Since the campaign began, Robert K. Jaedicke, who chaired Enron's audit panel, has resigned from the board at California Water Service Group, while audit-committee member Wendy Lee Gramm has quit the board of Invesco Funds.
Elsewhere, directors are under pressure: A watchdog group called HarvardWatch wants Herbert S. Winokur Jr., a member of the Enron investigation committee, off Harvard University's executive governing board. And investors have called on Qualcomm to ask Enron board member Frank Savage to resign.
Even the AFL-CIO concedes that few of the remaining targeted companies are likely to force their directors to resign. Motorola says only that it hasn't yet decided whether it will ask Enron director Ronnie C. Chan to resign. Qualcomm says it's "continuing to monitor the situation," adding that Savage "has worked diligently on behalf of the company and has acted with integrity." And ImClone Systems -- itself under an SEC investigation for failing to disclose regulatory problems with its major product, a biotech cancer drug -- maintains that John Mendelsohn is "a natural choice" for its board, citing his groundbreaking cancer research and his position as head of the M.D. Anderson Center at the University of Texas.
Attempts to reach Enron board members for comment were unsuccessful, and W. Neil Eggleston, a Washington attorney representing the board's outside directors, did not return calls.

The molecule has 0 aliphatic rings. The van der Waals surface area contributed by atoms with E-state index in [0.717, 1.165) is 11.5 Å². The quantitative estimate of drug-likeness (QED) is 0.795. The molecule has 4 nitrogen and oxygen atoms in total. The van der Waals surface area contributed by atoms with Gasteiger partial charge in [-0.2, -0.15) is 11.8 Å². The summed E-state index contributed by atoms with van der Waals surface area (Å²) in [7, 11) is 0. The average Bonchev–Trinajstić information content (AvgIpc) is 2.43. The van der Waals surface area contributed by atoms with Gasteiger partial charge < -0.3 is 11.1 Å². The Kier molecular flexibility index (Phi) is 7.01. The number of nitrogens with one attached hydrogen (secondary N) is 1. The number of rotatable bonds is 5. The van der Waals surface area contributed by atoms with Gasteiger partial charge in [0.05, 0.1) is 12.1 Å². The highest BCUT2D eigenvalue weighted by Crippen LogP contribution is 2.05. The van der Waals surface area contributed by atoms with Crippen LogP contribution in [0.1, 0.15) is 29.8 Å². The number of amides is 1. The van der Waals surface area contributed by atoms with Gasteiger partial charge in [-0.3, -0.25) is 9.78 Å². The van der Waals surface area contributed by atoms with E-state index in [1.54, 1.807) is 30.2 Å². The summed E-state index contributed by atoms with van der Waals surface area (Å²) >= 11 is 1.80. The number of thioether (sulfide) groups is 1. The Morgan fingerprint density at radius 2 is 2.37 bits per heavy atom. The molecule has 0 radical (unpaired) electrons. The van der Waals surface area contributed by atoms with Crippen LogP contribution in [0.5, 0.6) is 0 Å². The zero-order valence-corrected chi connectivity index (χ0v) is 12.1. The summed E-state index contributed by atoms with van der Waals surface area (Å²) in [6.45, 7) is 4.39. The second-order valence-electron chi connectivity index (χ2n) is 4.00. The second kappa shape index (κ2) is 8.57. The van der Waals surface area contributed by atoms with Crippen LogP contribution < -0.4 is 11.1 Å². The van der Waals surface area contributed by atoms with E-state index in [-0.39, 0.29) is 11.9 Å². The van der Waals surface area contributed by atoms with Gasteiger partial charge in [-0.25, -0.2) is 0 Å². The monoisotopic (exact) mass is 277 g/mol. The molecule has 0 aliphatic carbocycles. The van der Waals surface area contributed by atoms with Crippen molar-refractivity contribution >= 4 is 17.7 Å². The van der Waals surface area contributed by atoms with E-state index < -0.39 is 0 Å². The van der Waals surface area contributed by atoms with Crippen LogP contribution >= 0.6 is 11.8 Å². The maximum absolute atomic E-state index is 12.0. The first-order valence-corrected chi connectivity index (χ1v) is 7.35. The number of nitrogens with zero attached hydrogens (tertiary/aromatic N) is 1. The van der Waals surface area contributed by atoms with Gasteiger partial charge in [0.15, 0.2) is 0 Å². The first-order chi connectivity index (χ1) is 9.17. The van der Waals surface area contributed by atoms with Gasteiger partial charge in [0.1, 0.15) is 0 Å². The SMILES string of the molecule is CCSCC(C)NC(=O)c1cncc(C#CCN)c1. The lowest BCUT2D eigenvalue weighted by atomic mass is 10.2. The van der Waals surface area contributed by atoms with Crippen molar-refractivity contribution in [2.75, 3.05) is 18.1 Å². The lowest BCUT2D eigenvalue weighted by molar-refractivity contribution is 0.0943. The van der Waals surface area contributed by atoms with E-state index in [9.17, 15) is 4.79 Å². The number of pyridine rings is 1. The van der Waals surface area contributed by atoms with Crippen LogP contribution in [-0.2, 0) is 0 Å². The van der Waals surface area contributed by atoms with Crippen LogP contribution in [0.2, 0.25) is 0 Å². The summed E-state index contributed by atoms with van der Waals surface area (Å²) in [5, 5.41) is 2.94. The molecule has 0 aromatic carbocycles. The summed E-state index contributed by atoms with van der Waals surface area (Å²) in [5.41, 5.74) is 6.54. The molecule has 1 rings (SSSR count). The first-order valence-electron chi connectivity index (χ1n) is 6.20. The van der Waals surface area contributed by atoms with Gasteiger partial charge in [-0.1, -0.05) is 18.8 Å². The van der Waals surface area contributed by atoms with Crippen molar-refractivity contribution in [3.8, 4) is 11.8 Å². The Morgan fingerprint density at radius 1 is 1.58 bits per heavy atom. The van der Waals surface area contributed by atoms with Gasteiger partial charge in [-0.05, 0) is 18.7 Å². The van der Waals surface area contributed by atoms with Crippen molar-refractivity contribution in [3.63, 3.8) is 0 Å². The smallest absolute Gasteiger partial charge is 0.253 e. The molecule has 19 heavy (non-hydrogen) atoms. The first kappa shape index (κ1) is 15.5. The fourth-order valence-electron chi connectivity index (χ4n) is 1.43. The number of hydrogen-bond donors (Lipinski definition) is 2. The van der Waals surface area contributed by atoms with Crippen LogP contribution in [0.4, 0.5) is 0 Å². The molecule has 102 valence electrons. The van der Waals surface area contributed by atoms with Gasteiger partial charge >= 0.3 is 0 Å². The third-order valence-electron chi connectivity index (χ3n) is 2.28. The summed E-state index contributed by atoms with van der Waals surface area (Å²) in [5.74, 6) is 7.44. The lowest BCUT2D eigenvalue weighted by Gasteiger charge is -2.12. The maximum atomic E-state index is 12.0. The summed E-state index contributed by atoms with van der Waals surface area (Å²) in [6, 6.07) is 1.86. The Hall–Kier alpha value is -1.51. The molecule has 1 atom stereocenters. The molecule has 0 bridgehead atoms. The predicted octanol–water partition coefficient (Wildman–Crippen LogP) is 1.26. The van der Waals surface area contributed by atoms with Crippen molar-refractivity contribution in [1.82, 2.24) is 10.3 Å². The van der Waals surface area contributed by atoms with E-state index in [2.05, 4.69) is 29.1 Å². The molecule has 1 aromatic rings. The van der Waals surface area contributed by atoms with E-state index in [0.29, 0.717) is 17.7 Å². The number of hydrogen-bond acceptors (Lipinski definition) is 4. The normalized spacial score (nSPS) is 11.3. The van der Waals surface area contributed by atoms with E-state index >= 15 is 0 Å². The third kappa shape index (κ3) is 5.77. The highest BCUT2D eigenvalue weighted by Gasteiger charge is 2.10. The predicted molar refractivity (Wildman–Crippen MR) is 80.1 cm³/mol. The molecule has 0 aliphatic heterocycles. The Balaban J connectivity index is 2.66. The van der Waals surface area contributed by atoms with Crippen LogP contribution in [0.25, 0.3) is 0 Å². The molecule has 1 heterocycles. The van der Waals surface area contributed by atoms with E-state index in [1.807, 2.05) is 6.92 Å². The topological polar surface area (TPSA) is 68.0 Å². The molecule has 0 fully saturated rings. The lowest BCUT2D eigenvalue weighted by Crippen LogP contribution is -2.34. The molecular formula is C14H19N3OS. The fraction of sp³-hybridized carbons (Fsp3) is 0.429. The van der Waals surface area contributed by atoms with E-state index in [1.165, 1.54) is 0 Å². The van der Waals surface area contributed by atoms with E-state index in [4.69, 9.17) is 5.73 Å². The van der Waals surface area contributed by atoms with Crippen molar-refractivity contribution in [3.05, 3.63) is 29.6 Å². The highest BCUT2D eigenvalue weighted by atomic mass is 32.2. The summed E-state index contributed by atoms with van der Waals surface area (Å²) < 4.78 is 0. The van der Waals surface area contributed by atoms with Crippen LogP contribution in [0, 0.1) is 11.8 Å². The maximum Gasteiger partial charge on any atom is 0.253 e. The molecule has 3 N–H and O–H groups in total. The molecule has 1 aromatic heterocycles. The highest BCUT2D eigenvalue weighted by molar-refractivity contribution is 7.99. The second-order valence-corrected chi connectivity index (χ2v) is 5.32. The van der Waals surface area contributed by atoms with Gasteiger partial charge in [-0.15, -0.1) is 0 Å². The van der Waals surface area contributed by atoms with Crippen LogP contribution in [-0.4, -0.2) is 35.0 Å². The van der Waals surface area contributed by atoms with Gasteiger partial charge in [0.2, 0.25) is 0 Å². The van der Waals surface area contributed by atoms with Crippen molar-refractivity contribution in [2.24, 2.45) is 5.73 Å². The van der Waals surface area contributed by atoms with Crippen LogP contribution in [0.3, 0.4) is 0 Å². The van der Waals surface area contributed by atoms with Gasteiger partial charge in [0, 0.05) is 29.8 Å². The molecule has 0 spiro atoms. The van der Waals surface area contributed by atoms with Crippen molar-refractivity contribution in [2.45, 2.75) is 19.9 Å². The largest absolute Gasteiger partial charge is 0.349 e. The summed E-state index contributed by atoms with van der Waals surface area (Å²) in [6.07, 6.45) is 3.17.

If neither the directors nor the targeted companies act, the labor federation's campaign won't have much practical effect. Activists don't have enough time to push their own candidates to oppose the Enron directors before this spring's board elections. And most of these are uncontested (companies nominate one candidate for each open seat), so one vote for a candidate can be tantamount to winning the election.
Still, the AFL-CIO is hoping that anti-Enron sentiment among investors will prompt many to withhold their votes. And there are signs that some institutional investors who control the biggest blocks of votes may go along with that strategy. Sarah A.B. Teslik, executive director of the Council of Institutional Investors, says she expects to see institutions withhold "a fair amount" of votes when Enron directors come up for reelection at other companies.
Brad Pacheco, a spokesman for the California Public Employees Retirement System, which calculates its Enron losses at $40 million, says CalPERS may well be among those sitting out the vote. Says Pacheco: "If it comes to a vote, it's obviously going to receive extra scrutiny on our behalf."
Bill Patterson, director of the AFL-CIO's office of investment, says the outcome of the voting this spring will speak volumes about the importance investors place on corporate-governance rules, like those flouted at Enron, and about their willingness to go to bat for workers, who lost billions while Enron executives profited handsomely from selling overpriced shares in an unsuspecting market. Says Patterson: "This is going to be a defining issue for money managers. There's a clear line that's going to be drawn about how worker ownership gets represented in the capital markets."
Whatever their chances of escaping with their directorships intact, Enron's board members have surely damaged their credibility. The question going forward is: How long they will wear the scarlet "E"?
By Louis Lavelle in New York
Edited by Mike McNamee